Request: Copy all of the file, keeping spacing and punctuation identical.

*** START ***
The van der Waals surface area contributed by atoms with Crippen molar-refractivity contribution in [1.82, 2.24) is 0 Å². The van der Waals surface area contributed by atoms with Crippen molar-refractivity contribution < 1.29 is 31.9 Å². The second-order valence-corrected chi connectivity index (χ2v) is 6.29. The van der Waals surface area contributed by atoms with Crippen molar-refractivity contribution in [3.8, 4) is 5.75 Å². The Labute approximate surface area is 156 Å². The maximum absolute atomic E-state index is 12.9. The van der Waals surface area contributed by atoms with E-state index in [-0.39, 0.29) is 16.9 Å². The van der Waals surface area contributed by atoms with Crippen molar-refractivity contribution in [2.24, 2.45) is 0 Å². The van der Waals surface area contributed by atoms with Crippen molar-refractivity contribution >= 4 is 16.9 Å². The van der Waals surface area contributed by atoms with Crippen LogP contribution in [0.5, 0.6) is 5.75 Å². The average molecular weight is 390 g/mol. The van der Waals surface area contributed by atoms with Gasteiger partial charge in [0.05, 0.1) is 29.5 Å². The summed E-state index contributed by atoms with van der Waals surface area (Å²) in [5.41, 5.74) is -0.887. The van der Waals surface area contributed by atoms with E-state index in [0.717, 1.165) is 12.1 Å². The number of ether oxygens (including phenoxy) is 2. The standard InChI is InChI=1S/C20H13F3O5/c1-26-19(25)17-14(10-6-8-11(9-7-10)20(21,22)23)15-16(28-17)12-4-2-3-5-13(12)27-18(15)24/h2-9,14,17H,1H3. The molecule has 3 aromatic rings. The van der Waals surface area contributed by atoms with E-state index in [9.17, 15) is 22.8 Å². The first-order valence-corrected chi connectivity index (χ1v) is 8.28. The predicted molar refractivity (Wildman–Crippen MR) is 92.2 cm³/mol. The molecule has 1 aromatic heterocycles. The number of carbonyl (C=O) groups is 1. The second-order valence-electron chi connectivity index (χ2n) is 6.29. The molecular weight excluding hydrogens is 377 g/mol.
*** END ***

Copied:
The van der Waals surface area contributed by atoms with Crippen molar-refractivity contribution in [1.82, 2.24) is 0 Å². The van der Waals surface area contributed by atoms with Crippen molar-refractivity contribution < 1.29 is 31.9 Å². The second-order valence-corrected chi connectivity index (χ2v) is 6.29. The van der Waals surface area contributed by atoms with Crippen molar-refractivity contribution in [3.8, 4) is 5.75 Å². The Labute approximate surface area is 156 Å². The maximum absolute atomic E-state index is 12.9. The van der Waals surface area contributed by atoms with E-state index in [-0.39, 0.29) is 16.9 Å². The van der Waals surface area contributed by atoms with Crippen molar-refractivity contribution in [2.24, 2.45) is 0 Å². The van der Waals surface area contributed by atoms with Crippen molar-refractivity contribution >= 4 is 16.9 Å². The van der Waals surface area contributed by atoms with Crippen LogP contribution in [0.5, 0.6) is 5.75 Å². The average molecular weight is 390 g/mol. The van der Waals surface area contributed by atoms with Gasteiger partial charge in [0.05, 0.1) is 29.5 Å². The summed E-state index contributed by atoms with van der Waals surface area (Å²) in [5.41, 5.74) is -0.887. The van der Waals surface area contributed by atoms with E-state index in [0.717, 1.165) is 12.1 Å². The number of ether oxygens (including phenoxy) is 2. The standard InChI is InChI=1S/C20H13F3O5/c1-26-19(25)17-14(10-6-8-11(9-7-10)20(21,22)23)15-16(28-17)12-4-2-3-5-13(12)27-18(15)24/h2-9,14,17H,1H3. The molecule has 3 aromatic rings. The van der Waals surface area contributed by atoms with E-state index in [9.17, 15) is 22.8 Å². The first-order valence-corrected chi connectivity index (χ1v) is 8.28. The predicted molar refractivity (Wildman–Crippen MR) is 92.2 cm³/mol. The molecule has 1 aromatic heterocycles. The number of carbonyl (C=O) groups is 1. The second-order valence-electron chi connectivity index (χ2n) is 6.29. The molecular weight excluding hydrogens is 377 g/mol.